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Marc Edwards: Free Jazz Drummer & Percussionist

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...there really is no free music. It is not possible in this dimension. Music is based on melody, harmony and rhythm. A musician can never get away from those elements completely.
Who's Marc Edwards? Cecil Taylor fans may remember him as the drummer on the legendary 1976 album Dark to Themselves. Charles Gayle fans may know of him as the drummer on More Live at the Knitting Factory. And David S. Ware fans must remember him as the first drummer of the David S. Ware trio and quartet on Hathut and Silkheart records.

Marc Edwards is what they call a powerhouse drummer . Here's a biographical interview put together through a series of long emails. Marc Edwards provides a lot of insight into this thing called free jazz, and eye-opening anecdotes about fellow players and life in this music.

Chapter Index

Background
Getting Involved With Music
Free Jazz
Drum Rudiments and Warriors Drum & Bugle Corps
Meeting David S. Ware
Meeting Other Musicians
Live Music in Boston
Apogee
David S. Ware and Sonny Rollins
Cecil Taylor Unit
Developing a Sound
On Cecil Taylor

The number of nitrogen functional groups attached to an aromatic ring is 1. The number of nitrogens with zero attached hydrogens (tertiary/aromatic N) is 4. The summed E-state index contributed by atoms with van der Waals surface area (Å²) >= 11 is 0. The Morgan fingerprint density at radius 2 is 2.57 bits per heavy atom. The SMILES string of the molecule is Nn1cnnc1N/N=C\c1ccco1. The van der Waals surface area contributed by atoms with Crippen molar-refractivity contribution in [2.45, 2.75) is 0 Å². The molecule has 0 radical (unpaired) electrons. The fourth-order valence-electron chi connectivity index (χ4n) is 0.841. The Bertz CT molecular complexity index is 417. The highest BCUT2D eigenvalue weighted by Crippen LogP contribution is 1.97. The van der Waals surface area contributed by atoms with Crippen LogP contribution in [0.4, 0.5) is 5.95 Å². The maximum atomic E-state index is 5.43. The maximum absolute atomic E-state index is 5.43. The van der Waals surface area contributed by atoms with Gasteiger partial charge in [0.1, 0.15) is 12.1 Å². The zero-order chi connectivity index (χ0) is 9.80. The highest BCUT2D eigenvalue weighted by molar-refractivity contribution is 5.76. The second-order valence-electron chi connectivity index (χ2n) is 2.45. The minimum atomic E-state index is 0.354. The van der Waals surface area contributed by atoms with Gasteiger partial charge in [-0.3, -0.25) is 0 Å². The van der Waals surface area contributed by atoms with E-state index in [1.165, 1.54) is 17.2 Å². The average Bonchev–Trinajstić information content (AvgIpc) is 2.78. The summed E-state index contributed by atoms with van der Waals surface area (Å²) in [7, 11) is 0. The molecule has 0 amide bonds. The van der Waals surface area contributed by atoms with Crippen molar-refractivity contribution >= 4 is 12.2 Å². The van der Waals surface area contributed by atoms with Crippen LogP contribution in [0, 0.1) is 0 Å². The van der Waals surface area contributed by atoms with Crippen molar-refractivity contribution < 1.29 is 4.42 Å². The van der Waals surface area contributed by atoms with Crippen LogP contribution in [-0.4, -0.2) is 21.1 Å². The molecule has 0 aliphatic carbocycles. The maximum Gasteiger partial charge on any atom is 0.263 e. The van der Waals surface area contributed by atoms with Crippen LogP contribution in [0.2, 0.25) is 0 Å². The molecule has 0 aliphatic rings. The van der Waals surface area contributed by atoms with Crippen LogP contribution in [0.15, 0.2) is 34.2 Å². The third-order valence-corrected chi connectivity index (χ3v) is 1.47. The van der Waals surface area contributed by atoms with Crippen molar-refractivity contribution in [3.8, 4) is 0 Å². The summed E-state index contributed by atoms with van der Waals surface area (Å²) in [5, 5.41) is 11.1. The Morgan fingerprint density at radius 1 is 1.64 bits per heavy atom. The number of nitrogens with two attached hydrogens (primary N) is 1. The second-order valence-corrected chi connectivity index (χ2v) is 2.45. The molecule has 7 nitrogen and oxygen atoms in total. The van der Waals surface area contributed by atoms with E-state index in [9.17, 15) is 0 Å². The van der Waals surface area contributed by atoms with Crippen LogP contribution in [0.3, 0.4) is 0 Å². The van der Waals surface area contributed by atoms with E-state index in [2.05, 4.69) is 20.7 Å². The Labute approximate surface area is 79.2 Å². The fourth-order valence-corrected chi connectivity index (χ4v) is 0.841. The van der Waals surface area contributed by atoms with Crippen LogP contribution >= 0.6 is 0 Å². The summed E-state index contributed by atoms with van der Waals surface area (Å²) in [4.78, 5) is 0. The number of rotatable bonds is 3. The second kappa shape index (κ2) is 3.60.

Personal Projects
Charles Gayle
Alpha Phonics
Kaivalya, Vol. 1
Spirituality

Background

All About Jazz: Hi Marc, tell me about your background, musical and otherwise.

Marc Edwards: Hi Taran. My earliest recollections of music were hearing a variety of musical sounds while I was in the crib. My parents exposed us to classical, what is now called world music, music from the Far East - Chinese, Japan, India, Indonesia, etc., electronic music and other musical genres. The first jazzy sounds were those of Charlie Parker, Max Roach, Sonny Rollins and others. Later when I was older, I bought the record 3 Giants! (Sonny Rollins, Clifford Brown and Max Roach) and the music on that album was very familiar. It seemed like a case of déjà vu, but, that wasn't it. I was merely recalling the music I had heard while I was very young. I didn't get involved with music right away.